FrankH March 26, 2012 at 15:31

The Stephen H. Dole books are still available from RAND, either as physical copies or PDFs. They’re worth getting and reading – not only are they of historical interest, many of the approaches and conclusions are still fairly applicable:

Habitable Planets for Man:
http://www.rand.org/pubs/commercial_books/CB179-1.html

Planets for Man:
http://www.rand.org/pubs/commercial_books/CB183-1.html

Stephen Dole also wrote a few other articles of interest. Here’s his list of publications:
http://www.rand.org/pubs/authors/d/dole_stephen_h.html

Of interest: “Life in the Universe” (1967) and “The Search for a Rationale for Interstellar Communications” (1966).

Joy March 26, 2012 at 17:24

It is not a coincidence that the “Irrational Exuberance” of the 1960s occurred in an era when population growth was 3% and growth in energy use was an amazing 7%. Even in moribund East Germany, where prices were frozen, worker wages rose 4% annually. At the time, the steep rising slope of a parabolic curve is easily mistaken for a hyperbolic curve. To Infinity and Beyond!

In the go-go quarter century post WWII, world per capita energy use doubled from circa 36 gigajoules per capita per year to circa 72. The following quarter century showed no per capita energy growth at all. The first decade of the 21st century did goose the per capita energy consumption up to 80 gigajoules per capita per year, but only by burning nearly 4 gigatons of coal annually in China. Well, China is planning to “cap” their coal use by 2015 (probably a face saving gesture to conceal reaching a limiting extraction rate). Yet people keep having babies. And there is a net loss of nuclear capacity. In a few short years, world per capita energy consumption (and standard of living, freedom, and the ability to fund engineering megaprojects) will begin a long downward slide.

I recall the intellectual environment of the 1960s very well, all of the above (past) futurists would have been very confident that 21st century economic growth would have been driven by fusion, not a last gasp 19th century coal driven economy on steroids. We were young, knew it all, thought we were invincible. We were about as cautious as teens driving a Pontiac GTO home from the kegger after several hits on the bong. Reality would not get in the way of our egos or ambitions. Alas, we crashed our V8 into the ditch, and are still trying to sober up and recover from the concussion.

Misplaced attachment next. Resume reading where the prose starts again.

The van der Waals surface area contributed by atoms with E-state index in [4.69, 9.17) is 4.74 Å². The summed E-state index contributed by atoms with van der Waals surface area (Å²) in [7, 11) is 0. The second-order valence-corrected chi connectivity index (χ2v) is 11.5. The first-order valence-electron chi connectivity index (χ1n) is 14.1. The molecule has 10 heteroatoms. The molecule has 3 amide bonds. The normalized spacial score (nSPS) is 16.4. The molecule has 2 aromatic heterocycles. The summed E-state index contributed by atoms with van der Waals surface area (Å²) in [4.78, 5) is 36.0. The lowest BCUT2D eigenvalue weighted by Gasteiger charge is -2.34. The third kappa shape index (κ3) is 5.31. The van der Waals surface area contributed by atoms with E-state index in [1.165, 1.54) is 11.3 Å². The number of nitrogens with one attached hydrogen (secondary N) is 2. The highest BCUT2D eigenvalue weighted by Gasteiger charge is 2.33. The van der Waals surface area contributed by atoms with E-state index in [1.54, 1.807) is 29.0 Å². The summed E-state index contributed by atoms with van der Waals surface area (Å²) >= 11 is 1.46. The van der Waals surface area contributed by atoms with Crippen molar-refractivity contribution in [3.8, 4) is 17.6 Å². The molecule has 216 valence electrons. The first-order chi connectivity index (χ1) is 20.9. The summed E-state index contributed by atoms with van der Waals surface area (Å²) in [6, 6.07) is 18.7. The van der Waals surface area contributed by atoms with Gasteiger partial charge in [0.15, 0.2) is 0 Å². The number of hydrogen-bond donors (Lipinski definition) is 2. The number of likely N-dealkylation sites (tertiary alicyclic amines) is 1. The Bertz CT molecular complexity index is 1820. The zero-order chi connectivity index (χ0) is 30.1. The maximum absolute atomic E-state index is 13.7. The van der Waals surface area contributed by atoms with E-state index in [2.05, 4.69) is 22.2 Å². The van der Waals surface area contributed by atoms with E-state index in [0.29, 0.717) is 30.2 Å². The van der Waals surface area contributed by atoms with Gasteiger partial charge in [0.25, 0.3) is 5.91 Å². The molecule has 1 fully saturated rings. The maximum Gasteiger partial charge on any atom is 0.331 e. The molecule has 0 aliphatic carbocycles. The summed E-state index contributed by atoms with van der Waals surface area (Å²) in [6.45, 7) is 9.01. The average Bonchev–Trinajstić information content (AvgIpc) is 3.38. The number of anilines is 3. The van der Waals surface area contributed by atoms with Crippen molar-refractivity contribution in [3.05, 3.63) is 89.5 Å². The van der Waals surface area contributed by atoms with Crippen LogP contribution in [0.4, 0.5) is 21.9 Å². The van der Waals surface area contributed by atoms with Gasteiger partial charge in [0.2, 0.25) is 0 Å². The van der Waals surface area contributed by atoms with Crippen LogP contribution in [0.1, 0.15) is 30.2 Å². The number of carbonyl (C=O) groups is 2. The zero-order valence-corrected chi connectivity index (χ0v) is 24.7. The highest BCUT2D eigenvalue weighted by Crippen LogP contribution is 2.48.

The reality check graph, view it and weep:
http://www.theoildrum.com/files/per-capita-world-energy-by-source.png

Joy March 26, 2012 at 17:38

PS: In the news, Sandia is now asserting (after many years of a low public profile) that they (Stephen Slutz and Roger Vesey) have a computer model suggesting that they (might) be able to achieve sustainable fusion with a more powerful Z-pinch machine. I have my doubts, high energy plasmas in the real world don’t behave nearly as nicely as they do in computer models. But if I were planetary ruler, I would default on all the sovereign debts (sorry bankers) and fund this project. A slim chance is better than none.

dad2059 March 26, 2012 at 18:02

On the fiction side Larry Niven in his “Known Space” works during the mid- 1960s used a variation of the Bussard Ramjet called “ram-robots” which were precursor probes for interstellar exploration. The probes were unmanned because in Niven’s premise, the interstellar ram produced excessive amounts of radiation (the drag effect wasn’t known then).
The follow-up colonization vessels were called “slow boats” and obviously didn’t use the ram-drive.
Too bad the ramjet idea wouldn’t work, it would solve a lot of mass/fuel issues.

David March 26, 2012 at 21:38

I was a little kid in the 60s and I have found the future a real disappointment .
Joy hit on an issue we have a political economic system problem. The buggy Whip industry was not as powerful as the fossil fuel/bankster combo….

Mike March 26, 2012 at 22:54

To Joy. Do you think Dr. Bussard’s Polywell fusion design will be a net producer of energy? Or is it just a less expensive long shot then the big fusion experiments. I’ve read a number of pro and con reports about the Polywell. It seems the U.S. Navy is being very slow to release any up to date results so it’s hard to know what if any success they’ve had.

Ole Burde March 27, 2012 at 5:17

Joy
“People keep having babies
Yes , but WHO does , and who doesnt ? What happen is basicly that the population is still exploding in exactly the wrong places where they cant feed themselves , while the welleducated populations in the developped countries are declining leeding to a financial burden of supporting too many pensioners . The lack of ability to get your V8 out of the ditch , after being stuck there for more than a generation , comes from ecactly the same reason that welleducated parents DONT have enough babies , a strange lack of collective selfconfidence somehow connected to massproduced guiltfeelings about the western worlds past sinns of selfconfident expansion , the ultimate SINN of colonial” racism” ( who was basicly an early vertion of todays globalisation)
Psycological profile studies have shown that good , decent people are prone to horrible guilt feeligs about close to nothing , while egoistic , brutal and violent people , who SHOULD be suffering from exactly those same horrible guiltfeelings ,mostly lack them completely .

A. A. Jackson March 27, 2012 at 5:48

I will have to do this off the top of my head, but I remember in 1979 talking to Bob Bussard about the limitations of the ramjet. He knew about Fishback and even Heppenheimer paper (which had come out a year before I talked to him).
I am guessing that copies of the Robert Zubrin and Dana Andrews paper were sent to him, but don’t know what he thought of them.
As I have noted before Bussard had noted the radiation loss problem in his original paper , he just did not delve into the quantitative details.
His feelings about the limitations were that these constituted engineering physics problems to be solved. They might be show stoppers, but he felt some next generation of engineers would be clever in finding solutions.
After all as a concept steam power started out 2000 years ago with Hero of Alexandria, even da Vinci wrote of the concept.
Then it took 200 years from Thomas Savery to improve the later Watt engine to a truly useful powerful engine. Bob felt , though he was not 100% sure, that once the engineering physics problems were solved someone clever would work on their solution.
I seem to see absolute statements made that the ramjet is dead in the water, well…. I am not so sure, but fixing them won’t be easy.